In years past, leaders were viewed as the individuals in organizations who had all the authority, made the decisions, took control, and gave orders. Employees were there to serve the leader and the company’s goals.
This “command and control,” authoritarian notion of leadership isn’t as common and accepted today, and with good reason — It creates a disengaged, disempowered, and less innovative workforce over time. No 21st-century company can survive in a competitive market without maximizing the potential of their people and harnessing the energy, ideas, and discretionary effort of their employees.
What other approaches to leadership might be more impactful and effective? Let’s consider servant leadership. You may have heard the term, but what does it really mean in practice?
What is Servant Leadership?
At first, servant leadership may seem like an oxymoron. In this leadership philosophy, the primary focus of the leader is to serve those around them. In other words, a leader focuses their actions on helping others within their organization grow and thrive. While traditional leaders retain authority and control, a servant leader shares that power. This leader still wants to see their project or company succeed, but they achieve success by building up others first.
It is important to note that the inversion of roles does not mean that the ultimate goals of a servant leader are inherently different. Servant leaders still seek high-level organizational growth. This can include achieving objectives, growing revenue, increasing the client base, and more. The concept merely seeks to make such progress through a different method. In a servant leadership model, it is believed that it is possible to boost wider success by boosting the success of individuals.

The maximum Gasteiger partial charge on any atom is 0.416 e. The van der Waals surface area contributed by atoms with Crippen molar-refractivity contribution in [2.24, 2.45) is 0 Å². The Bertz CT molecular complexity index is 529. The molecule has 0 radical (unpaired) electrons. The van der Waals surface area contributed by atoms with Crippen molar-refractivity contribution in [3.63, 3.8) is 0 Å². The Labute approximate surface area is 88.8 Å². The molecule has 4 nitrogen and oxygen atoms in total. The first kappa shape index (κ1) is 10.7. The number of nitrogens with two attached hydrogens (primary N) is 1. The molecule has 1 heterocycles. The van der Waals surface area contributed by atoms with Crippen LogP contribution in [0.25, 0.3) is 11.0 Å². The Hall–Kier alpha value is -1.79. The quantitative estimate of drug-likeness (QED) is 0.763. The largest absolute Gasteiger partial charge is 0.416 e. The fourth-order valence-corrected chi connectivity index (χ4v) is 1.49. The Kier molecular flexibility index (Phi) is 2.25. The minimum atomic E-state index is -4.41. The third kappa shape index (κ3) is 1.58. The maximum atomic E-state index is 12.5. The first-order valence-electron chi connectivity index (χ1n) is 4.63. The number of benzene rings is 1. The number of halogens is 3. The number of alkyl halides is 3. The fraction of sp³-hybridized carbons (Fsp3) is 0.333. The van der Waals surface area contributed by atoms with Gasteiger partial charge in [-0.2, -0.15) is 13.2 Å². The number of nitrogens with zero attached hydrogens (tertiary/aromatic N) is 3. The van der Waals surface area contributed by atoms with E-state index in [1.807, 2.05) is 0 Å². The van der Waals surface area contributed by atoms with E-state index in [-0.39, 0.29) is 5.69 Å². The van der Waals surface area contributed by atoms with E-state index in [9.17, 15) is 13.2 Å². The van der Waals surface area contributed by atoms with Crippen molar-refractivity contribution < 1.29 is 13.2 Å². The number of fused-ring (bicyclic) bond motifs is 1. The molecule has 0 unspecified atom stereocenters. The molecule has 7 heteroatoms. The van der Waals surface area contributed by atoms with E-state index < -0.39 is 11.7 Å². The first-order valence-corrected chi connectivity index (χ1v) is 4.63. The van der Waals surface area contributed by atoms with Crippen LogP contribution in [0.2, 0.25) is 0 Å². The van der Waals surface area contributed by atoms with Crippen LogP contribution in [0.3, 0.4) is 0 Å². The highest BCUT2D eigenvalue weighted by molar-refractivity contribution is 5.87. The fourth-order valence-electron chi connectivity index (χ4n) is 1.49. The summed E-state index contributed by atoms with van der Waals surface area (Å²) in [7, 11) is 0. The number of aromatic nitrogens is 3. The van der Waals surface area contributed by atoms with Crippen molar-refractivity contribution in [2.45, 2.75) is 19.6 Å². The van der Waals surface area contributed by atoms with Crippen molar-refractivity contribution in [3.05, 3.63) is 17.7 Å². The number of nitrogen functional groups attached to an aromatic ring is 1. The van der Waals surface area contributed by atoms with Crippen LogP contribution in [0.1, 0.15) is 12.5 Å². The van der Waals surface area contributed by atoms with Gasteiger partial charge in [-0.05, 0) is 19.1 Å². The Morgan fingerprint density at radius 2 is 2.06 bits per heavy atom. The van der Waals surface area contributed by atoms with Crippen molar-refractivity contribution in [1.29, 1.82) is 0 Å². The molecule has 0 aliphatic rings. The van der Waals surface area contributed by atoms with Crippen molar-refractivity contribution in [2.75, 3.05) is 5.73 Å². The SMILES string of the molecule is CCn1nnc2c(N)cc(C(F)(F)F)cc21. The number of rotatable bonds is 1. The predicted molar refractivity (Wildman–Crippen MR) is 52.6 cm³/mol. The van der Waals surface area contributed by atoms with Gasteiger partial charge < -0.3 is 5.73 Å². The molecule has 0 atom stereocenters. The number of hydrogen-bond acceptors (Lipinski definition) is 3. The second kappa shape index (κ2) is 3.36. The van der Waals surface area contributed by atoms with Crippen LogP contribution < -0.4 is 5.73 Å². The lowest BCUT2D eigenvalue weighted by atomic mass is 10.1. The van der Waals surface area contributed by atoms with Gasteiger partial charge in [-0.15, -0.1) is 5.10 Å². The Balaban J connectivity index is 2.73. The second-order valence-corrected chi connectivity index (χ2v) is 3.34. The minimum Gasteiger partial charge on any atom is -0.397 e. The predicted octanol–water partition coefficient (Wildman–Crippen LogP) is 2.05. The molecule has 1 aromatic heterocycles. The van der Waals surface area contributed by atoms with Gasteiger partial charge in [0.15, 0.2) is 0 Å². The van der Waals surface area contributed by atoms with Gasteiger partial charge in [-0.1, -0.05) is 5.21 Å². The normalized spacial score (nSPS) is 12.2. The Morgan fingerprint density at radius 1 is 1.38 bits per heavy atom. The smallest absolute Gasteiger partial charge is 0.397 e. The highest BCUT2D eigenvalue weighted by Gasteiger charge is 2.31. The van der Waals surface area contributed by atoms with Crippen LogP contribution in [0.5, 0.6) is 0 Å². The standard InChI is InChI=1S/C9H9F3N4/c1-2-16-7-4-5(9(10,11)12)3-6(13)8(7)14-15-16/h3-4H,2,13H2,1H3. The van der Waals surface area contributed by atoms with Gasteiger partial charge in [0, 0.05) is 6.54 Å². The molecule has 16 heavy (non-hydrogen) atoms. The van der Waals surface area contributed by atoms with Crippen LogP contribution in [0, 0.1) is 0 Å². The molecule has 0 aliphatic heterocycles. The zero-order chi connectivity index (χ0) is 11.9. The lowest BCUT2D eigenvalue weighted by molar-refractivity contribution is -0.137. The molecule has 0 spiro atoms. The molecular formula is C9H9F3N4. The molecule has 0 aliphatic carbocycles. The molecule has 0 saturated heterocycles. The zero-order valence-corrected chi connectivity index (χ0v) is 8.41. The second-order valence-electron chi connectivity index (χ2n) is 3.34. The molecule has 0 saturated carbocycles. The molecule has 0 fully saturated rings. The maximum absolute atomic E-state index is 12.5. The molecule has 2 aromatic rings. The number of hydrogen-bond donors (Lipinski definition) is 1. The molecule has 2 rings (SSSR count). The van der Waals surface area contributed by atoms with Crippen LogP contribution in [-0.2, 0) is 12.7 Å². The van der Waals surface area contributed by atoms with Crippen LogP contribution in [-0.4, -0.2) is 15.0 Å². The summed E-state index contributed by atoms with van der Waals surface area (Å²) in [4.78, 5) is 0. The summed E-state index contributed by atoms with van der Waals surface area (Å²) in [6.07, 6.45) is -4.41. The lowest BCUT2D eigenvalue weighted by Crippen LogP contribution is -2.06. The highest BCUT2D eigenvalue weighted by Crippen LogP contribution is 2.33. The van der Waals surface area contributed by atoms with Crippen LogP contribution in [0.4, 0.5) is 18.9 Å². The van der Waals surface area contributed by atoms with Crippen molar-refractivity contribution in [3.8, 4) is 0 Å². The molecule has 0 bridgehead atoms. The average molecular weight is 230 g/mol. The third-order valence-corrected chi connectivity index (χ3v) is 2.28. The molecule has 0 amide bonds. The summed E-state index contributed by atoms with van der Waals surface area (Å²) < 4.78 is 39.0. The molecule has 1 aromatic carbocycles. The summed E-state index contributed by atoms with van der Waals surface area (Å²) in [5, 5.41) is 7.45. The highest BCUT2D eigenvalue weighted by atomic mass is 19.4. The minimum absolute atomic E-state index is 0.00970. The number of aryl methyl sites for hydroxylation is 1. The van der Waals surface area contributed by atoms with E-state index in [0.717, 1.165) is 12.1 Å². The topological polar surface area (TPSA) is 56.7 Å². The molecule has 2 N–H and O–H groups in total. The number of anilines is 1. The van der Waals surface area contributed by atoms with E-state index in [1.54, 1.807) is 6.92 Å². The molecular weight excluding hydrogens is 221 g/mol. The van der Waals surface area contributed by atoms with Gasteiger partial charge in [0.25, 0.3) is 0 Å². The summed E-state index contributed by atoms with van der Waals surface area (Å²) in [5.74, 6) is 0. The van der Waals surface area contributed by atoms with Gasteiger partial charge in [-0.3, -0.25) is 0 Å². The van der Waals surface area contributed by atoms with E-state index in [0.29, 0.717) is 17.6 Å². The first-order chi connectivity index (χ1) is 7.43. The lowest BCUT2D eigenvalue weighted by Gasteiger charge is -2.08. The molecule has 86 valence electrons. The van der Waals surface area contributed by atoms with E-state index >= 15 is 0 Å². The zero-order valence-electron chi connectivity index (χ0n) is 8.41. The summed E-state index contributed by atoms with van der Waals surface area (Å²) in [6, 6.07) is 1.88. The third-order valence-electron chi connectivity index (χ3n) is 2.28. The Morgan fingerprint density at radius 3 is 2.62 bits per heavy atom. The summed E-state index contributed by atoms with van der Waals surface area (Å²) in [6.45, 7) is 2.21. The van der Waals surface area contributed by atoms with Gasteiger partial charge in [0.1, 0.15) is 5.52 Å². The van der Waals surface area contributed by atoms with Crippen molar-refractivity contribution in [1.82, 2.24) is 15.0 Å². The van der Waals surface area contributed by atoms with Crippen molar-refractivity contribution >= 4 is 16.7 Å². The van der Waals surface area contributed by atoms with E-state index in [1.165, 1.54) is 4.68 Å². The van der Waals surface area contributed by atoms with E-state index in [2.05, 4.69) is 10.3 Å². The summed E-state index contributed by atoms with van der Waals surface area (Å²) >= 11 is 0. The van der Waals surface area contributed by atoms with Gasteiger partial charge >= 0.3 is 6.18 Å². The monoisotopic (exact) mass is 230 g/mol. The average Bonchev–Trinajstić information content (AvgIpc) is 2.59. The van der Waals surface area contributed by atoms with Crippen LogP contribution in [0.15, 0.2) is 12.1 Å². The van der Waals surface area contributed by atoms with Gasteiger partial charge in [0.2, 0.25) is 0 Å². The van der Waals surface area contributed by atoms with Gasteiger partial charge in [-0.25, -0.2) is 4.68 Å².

The History of Servant Leadership
Although servant leaders have shown up in various contexts throughout history, the concept wasn’t fully articulated in business until 1970 when Robert K. Greenleaf wrote an essay in which he first coined the term “servant leadership.”
In Greenleaf’s conceptualization, leaders are not set apart from their followers. Instead, the best leaders are people with which others can identify. In this manner, servant leaders work alongside others, and they build up an organization by supporting the team in the achievement of shared goals.
Greenleaf pointed-out that a servant leader should ask themselves:
Do those I serve grow as persons? Do they, while being served, become healthier, wiser, freer, more autonomous, and more likely themselves to become servants?
Greenleaf put his ideas into practice during his own career. While he served as an executive at AT&T, he embraced a servant leadership style. Several decades later, in the 1990s, researchers began exploring the idea more deeply. The first peer-reviewed study was released in 1998. In 2008, two critical studies were published to cement the idea as a meaningful and effective leadership method in the business world.
10 Characteristics of a Servant Leader